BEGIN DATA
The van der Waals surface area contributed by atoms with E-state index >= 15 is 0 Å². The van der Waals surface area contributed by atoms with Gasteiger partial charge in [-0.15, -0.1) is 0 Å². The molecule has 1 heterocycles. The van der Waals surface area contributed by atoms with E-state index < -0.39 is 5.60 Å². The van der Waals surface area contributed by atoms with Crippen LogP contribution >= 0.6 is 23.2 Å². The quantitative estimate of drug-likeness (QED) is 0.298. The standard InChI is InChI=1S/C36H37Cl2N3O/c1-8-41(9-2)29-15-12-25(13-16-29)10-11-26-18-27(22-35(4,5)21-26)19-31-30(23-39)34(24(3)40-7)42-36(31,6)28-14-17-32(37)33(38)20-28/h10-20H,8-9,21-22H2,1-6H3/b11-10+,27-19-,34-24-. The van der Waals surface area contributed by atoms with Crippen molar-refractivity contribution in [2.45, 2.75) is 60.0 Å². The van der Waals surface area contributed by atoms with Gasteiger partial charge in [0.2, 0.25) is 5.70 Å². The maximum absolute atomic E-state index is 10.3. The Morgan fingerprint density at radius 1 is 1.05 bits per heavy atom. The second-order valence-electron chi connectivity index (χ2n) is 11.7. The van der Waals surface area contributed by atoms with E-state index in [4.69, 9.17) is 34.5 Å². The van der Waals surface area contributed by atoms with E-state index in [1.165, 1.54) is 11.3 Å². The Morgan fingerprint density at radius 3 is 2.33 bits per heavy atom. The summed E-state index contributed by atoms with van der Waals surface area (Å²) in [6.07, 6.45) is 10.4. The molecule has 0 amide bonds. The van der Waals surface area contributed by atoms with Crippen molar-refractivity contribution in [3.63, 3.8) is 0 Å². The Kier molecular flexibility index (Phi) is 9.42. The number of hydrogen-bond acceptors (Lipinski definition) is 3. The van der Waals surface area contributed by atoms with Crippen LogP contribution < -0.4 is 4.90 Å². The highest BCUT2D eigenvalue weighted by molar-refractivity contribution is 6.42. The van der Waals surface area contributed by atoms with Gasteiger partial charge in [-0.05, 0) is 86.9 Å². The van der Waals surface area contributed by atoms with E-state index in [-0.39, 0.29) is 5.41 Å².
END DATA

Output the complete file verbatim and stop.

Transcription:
The van der Waals surface area contributed by atoms with E-state index >= 15 is 0 Å². The van der Waals surface area contributed by atoms with Gasteiger partial charge in [-0.15, -0.1) is 0 Å². The molecule has 1 heterocycles. The van der Waals surface area contributed by atoms with E-state index < -0.39 is 5.60 Å². The van der Waals surface area contributed by atoms with Crippen LogP contribution >= 0.6 is 23.2 Å². The quantitative estimate of drug-likeness (QED) is 0.298. The standard InChI is InChI=1S/C36H37Cl2N3O/c1-8-41(9-2)29-15-12-25(13-16-29)10-11-26-18-27(22-35(4,5)21-26)19-31-30(23-39)34(24(3)40-7)42-36(31,6)28-14-17-32(37)33(38)20-28/h10-20H,8-9,21-22H2,1-6H3/b11-10+,27-19-,34-24-. The van der Waals surface area contributed by atoms with Crippen molar-refractivity contribution in [2.45, 2.75) is 60.0 Å². The van der Waals surface area contributed by atoms with Gasteiger partial charge in [0.2, 0.25) is 5.70 Å². The maximum absolute atomic E-state index is 10.3. The Morgan fingerprint density at radius 1 is 1.05 bits per heavy atom. The second-order valence-electron chi connectivity index (χ2n) is 11.7. The van der Waals surface area contributed by atoms with E-state index in [4.69, 9.17) is 34.5 Å². The van der Waals surface area contributed by atoms with E-state index in [1.165, 1.54) is 11.3 Å². The Morgan fingerprint density at radius 3 is 2.33 bits per heavy atom. The summed E-state index contributed by atoms with van der Waals surface area (Å²) in [6.07, 6.45) is 10.4. The molecule has 0 amide bonds. The van der Waals surface area contributed by atoms with Crippen molar-refractivity contribution in [3.63, 3.8) is 0 Å². The Kier molecular flexibility index (Phi) is 9.42. The number of hydrogen-bond acceptors (Lipinski definition) is 3. The van der Waals surface area contributed by atoms with Crippen LogP contribution < -0.4 is 4.90 Å². The highest BCUT2D eigenvalue weighted by molar-refractivity contribution is 6.42. The van der Waals surface area contributed by atoms with Gasteiger partial charge in [-0.05, 0) is 86.9 Å². The van der Waals surface area contributed by atoms with E-state index in [-0.39, 0.29) is 5.41 Å².